This article is intended to provide information to producers and Extension agents that are interested in using drip irrigation for vegetable production. Cabbage production in Florida is dominated by the use of seepage or sub-irrigation. This system has traditionally been used because it is inexpensive to maintain and simple to use. Seepage irrigation works by damming tail water ditches, pumping water into open furrows, and effectively raising the water table to a depth accessible to the crop root system (For more information see EDIS Publication #HS1217). This type of irrigation practice is almost completely unique to Florida and is possible due to the persistence of a shallow, impermeable layer in the soil profile. This system can require vast quantities of water to be pumped from the aquifer in low-rainfall years. Plasticulture, or the use of drip irrigation and plastic mulch, has been proposed as an alternative production method for cabbage production in Florida.
An on-farm demonstration was set up to provide a platform for collaboration between researchers, growers, and Extension professionals. The demonstration was located on Greene’s Farms in Bunnell, FL. The goal of the demonstration was to grow high-density cabbage populations using plasticulture side by side with seepage on a commercial farm. Fertilizer and irrigation management was closely matched between systems. The plasticulture system was designed to provide a small-scale installation of this technology for learning and commercial adaptation purposes. This small-scale system has great potential for encouraging adoption of this type of system with low risk to the grower.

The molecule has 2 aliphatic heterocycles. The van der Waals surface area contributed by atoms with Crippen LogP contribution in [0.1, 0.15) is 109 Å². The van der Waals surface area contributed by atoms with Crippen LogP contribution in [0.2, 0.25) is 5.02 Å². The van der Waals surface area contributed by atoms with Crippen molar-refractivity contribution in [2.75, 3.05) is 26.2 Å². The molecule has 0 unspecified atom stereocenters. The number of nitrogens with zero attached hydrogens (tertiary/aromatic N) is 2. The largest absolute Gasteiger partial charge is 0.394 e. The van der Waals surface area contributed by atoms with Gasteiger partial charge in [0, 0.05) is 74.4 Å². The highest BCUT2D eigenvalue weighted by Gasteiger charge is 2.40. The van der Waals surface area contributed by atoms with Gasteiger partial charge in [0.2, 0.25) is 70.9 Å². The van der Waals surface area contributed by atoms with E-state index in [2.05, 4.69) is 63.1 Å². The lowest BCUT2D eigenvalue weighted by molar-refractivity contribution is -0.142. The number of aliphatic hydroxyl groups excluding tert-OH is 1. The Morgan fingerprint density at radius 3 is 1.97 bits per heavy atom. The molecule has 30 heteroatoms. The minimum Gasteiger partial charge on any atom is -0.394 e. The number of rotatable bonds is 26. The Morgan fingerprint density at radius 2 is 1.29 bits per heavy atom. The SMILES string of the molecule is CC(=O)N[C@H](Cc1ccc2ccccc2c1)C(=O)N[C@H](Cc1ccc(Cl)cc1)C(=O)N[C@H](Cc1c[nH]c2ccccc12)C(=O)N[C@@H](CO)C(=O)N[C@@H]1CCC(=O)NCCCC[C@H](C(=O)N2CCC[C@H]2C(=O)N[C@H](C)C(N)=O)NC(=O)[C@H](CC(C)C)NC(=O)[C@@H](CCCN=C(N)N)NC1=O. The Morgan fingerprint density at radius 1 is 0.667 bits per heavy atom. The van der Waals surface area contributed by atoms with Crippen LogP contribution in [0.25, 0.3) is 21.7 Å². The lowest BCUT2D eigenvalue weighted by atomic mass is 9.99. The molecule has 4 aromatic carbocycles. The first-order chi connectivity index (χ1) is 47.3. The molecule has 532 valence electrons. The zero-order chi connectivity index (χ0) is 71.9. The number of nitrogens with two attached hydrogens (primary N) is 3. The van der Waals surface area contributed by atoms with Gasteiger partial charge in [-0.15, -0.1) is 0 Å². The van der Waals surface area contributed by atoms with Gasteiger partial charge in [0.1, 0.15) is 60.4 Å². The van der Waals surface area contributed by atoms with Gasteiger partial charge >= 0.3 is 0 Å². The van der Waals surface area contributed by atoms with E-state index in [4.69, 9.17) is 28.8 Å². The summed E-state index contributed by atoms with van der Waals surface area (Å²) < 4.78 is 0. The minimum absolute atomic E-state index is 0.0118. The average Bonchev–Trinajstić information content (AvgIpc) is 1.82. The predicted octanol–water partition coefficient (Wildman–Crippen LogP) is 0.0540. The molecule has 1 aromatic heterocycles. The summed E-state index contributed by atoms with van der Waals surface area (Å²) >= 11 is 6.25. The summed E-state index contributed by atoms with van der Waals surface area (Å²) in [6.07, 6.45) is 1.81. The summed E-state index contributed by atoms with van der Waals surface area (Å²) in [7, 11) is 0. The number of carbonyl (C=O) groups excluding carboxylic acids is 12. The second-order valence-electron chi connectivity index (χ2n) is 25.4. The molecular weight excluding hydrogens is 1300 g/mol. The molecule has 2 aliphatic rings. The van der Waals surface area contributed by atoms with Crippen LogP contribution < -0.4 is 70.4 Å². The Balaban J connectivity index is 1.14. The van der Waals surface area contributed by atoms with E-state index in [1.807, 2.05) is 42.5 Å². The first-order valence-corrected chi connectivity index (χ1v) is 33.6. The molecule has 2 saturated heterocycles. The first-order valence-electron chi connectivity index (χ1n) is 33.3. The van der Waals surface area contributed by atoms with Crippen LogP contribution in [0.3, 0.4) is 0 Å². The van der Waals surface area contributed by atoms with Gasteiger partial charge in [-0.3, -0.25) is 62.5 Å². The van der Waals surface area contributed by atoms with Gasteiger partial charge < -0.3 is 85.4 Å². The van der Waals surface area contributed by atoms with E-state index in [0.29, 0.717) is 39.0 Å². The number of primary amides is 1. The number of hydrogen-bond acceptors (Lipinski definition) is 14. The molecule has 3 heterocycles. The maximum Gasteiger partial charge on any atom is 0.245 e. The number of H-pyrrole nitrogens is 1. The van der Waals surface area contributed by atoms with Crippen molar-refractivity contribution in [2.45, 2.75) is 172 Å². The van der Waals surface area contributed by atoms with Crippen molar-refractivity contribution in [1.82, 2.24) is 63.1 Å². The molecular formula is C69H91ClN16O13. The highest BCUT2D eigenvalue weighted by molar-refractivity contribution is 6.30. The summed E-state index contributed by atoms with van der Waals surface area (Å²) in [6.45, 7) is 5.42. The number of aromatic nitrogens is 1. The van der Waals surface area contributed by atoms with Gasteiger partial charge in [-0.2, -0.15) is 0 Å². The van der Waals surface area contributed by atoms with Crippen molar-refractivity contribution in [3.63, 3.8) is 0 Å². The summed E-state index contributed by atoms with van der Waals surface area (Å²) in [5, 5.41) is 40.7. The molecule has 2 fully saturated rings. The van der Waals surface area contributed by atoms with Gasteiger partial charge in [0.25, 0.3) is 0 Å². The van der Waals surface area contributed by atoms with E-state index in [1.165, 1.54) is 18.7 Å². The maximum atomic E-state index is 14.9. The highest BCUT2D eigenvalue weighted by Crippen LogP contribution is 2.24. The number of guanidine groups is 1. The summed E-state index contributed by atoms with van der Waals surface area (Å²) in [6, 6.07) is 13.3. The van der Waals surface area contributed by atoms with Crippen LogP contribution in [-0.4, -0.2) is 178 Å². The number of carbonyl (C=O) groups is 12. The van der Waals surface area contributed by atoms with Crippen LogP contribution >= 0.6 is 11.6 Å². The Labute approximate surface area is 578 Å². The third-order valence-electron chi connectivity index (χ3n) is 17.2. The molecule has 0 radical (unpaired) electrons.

This article illustrates an innovative approach for converting from seepage irrigation to plasticulture and points out some options and challenges for growers considering a plasticulture system.